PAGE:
Snapchat is supposed to be a safe space. A place where you can freely sext in peace without fearing repercussions from your significant others or family. Now that peace-of-mind has been thoroughly destroyed by a Utah security firm who say they have figured out a way to extract the allegedly dissolved pictures from Android phones.
Richard Hickman, a digital forensics examiner, discovered that the popular app installs a folder called “RECEIVED_IMAGES_SNAPS,” where the pictures–you guessed it–are stored. Similar to a magical cloak, the app affixes an extension called “.NOMEDIA” to the pictures, which can take hours to find depending on how much data is on your phone. He cracked the code of making the pictures viewable by altering the extension.
Welcome to the big leagues, Snapchat! This week the photo-sharing app experienced a startup Bar Mitzvah, of sorts, when it was inundated with its first major spam attack.
Unsuspecting users received an explicit snap from someone calling herself named “Honey.Crush9,” inviting them to a sexy Skype conversation. Anyone foolish enough to take the bait ended up with—surprise, surprise!—malware.
There are now 150 million Snapchats sent every day. Very few of them are sent by people older than 30. [Business Insider]
Facebook is testing ads in your Graph Search, but so far they’re not based on your searches. (So you won’t get an eHarmony ad when you search “ex-girlfriends who I still love.”) [TechCrunch]
The founder of the Silk Road–who goes by the name “Dread Pirate Roberts”–isn’t too worried about Bitcoin booms and busts. “Bitcoin’s foundation, its algorithms and network, don’t change with the exchange rate.” [Forbes]
The New York Times won a Pulitzer for investigating Apple’s business practices. [Pulitzer]
Meanwhile, Funny or Die has released iSteve, its very own movie about Steve Jobs. [Funny or Die]
Welp, guess we’ve been using Snapchat all wrong. Snapchat CEO Evan Spiegel spoke this morning at AllThingsD’s Dive Into Mobile conference, where he that argued his creation “isn’t a great a tool for sexting” and stated that the future of apps should be ephemeral.
Mr. Spiegel said more than 150 million pictures are uploaded every day to Snapchat by people aged 13 to 25. Although he noted that “some” of its users are probably naked, usage dips after 11 p.m., when he assumes when sexts are sent. (We hope by that time people already have sealed the deal).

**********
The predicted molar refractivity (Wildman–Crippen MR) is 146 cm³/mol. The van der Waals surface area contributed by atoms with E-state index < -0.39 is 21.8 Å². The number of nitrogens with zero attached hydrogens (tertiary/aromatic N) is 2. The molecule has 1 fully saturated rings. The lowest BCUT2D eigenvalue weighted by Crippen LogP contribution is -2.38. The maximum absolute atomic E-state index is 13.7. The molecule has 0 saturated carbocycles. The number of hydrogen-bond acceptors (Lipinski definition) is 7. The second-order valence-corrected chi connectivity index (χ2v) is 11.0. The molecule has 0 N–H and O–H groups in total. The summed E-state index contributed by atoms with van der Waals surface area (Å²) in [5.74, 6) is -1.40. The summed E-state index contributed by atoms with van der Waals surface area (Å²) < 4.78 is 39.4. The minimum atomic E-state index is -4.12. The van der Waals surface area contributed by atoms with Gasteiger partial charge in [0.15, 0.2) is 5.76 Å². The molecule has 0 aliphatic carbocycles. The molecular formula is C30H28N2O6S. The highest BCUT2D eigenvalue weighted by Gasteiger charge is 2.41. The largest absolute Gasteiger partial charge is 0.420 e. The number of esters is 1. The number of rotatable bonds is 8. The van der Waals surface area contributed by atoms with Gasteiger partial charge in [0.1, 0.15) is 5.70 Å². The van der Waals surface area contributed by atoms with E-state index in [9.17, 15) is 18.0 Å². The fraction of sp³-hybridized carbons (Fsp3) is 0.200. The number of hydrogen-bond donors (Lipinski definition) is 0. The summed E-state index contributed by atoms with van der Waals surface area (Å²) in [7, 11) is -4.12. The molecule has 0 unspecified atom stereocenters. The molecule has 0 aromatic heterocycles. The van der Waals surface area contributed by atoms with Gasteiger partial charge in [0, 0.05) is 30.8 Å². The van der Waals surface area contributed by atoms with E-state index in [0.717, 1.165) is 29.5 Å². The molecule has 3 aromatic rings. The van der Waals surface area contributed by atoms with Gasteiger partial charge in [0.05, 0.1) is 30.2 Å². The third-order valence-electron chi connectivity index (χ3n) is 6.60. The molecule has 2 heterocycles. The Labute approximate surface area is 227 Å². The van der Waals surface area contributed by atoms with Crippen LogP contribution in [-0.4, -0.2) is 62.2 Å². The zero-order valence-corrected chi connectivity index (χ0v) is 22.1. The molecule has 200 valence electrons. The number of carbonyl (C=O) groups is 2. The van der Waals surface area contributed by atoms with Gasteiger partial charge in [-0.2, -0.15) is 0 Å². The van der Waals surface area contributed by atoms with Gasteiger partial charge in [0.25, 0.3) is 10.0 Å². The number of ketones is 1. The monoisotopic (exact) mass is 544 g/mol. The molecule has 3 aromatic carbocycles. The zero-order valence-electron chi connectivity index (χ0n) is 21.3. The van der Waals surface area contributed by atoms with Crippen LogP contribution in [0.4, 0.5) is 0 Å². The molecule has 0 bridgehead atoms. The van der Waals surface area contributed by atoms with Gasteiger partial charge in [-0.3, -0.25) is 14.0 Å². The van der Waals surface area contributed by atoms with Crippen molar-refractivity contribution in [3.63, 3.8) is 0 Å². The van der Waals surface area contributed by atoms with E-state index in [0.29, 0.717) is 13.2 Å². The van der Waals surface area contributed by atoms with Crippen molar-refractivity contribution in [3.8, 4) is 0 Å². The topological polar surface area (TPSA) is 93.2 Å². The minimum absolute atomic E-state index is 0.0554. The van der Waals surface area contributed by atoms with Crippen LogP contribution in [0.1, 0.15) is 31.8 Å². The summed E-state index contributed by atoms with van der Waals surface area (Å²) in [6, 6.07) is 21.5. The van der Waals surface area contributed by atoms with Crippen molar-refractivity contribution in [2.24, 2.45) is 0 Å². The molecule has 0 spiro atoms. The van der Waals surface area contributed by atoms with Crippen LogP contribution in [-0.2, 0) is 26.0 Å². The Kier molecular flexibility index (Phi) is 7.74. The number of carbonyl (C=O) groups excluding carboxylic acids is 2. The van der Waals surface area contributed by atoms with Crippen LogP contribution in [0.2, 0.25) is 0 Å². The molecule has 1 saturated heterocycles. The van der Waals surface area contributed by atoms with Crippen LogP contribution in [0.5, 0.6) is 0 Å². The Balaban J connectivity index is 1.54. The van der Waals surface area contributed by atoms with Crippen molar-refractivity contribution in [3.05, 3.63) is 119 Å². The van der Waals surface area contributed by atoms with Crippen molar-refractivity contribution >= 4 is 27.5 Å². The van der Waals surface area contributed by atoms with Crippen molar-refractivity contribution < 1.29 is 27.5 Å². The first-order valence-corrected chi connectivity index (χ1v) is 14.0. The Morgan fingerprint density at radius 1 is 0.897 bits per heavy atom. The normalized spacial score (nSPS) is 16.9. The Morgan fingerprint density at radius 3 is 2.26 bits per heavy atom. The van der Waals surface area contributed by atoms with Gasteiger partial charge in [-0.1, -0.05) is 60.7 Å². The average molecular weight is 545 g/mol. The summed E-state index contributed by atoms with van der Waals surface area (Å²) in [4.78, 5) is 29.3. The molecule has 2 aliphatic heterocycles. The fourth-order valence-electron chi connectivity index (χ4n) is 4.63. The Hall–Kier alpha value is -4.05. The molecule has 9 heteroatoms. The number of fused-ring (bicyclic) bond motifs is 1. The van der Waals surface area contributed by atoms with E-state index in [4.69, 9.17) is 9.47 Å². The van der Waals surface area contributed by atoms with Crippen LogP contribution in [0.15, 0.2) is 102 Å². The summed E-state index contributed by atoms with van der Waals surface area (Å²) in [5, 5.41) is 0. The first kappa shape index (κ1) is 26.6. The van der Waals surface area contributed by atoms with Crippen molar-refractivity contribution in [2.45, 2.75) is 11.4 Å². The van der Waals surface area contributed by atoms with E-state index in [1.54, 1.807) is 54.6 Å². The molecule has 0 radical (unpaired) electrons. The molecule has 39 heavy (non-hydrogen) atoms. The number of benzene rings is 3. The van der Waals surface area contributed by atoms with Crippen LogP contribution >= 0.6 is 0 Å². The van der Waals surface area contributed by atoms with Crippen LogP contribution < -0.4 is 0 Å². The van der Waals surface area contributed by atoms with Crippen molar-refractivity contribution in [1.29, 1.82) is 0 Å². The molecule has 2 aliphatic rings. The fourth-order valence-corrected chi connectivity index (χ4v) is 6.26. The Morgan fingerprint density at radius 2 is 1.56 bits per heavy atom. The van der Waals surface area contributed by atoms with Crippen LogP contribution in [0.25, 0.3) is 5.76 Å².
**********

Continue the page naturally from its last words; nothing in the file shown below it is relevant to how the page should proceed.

As if recently released prisoners didn’t have enough trouble readjusting to life on the outside, now they have to learn all sorts of new digital skills, too. [WNYC]
Spotify is reportedly launching its own video streaming service, with plans for original content. [Business Insider]
Yahoo just bought the news app Summly for a reported $30 million, making its 17-year-old creator a very, very wealthy young man. Try not to spend it all in one place, kid! [AllThingsD]
China’s getting its very own Snapchat clone. [Tech in Asia]
Speaking of China: Tencent’s QQ (the largest IM service in China, with 780 million MAU) has just released a version designed for Facebook. It comes with built-in chat translation features. [QQ]
Looks like hardware may finally be getting its chance in the sun at SXSW. [New York Times]
TechCrunch spoke to sources who were in the same fraternity with Reggie Brown and Evan Spiegel at Stanford and they corroborated the notion that Mr. Brown came up with the original idea for Snapchat. Winklevii’d. [TechCrunch]
Hey FYI, all those “free gift cards!” texts you were getting were actually spam (just in case you’ve never used a cell phone before). Luckily, the FTC is cracking down on 29 scam artists sending them out. [The Next Web]
Anita Sarkeesian, who became the target of trolls after daring to speak about women in video games, debuted her first episode of “Tropes vs. Women.” [The Daily Dot]
Pandora’s fourth quarter results were better than expected, but its CEO is still stepping down. [AllThingsD]
When Lawyers Send Letters
Litigation is the newest symbol that your startup has made it, as we’re sure Mark Zuckerberg can attest. Now that Snapchat, the “sexting” app that allows users to send photos that disappear after 10 seconds, is all grown up with a fresh $13.5 million raise, it has its very own lawsuit. Betabeat has obtained Read More
This is just your regularly scheduled friendly reminder that every free service you love will eventually by deluged with ads. Today, Snapchat CEO Evan Spiegel stopped by CNBC, an appearance that no doubt means many teens across America will soon be receiving a flurry of unwanted messages from their parents.
Guess what Mr. Spiegel is, like, totally psyched about these days? Advertising. Aren’t you excited about advertising? Everybody loves advertising:
You’d think after Hurricane Sandy, nothing short of the actual apocalypse could rattle New Yorkers. And yet, if Twitter is any indication, it seems there’s a fair bit of panicky flailing happening around the city right now. Well, buck up, because we’ve assembled a complete Internet preparedness kit featuring everything you might possibly need.
Maybe also buy some batteries, though?
Is Snapchat representative of a new wave of apps that tout privacy as the defining feature? Fred Wilson thinks so. [A VC]
Google’s obsessive drive to quickly index and display as much info as possible on search results pages could diminish Wikipedia’s traffic. [Optimize and Prophesize]
Coursera and other startups offering online classes could totally be the future of education…if only they figured out a stable business model. [New York Times]
Marissa Mayer made a Yahoo employee dance to “Gangnam Style” as cruel punishment for not participating in the employee feedback survey. [AllThingsD]
Is Reddit raising a new round at a $400 million valuation? [TechCrunch]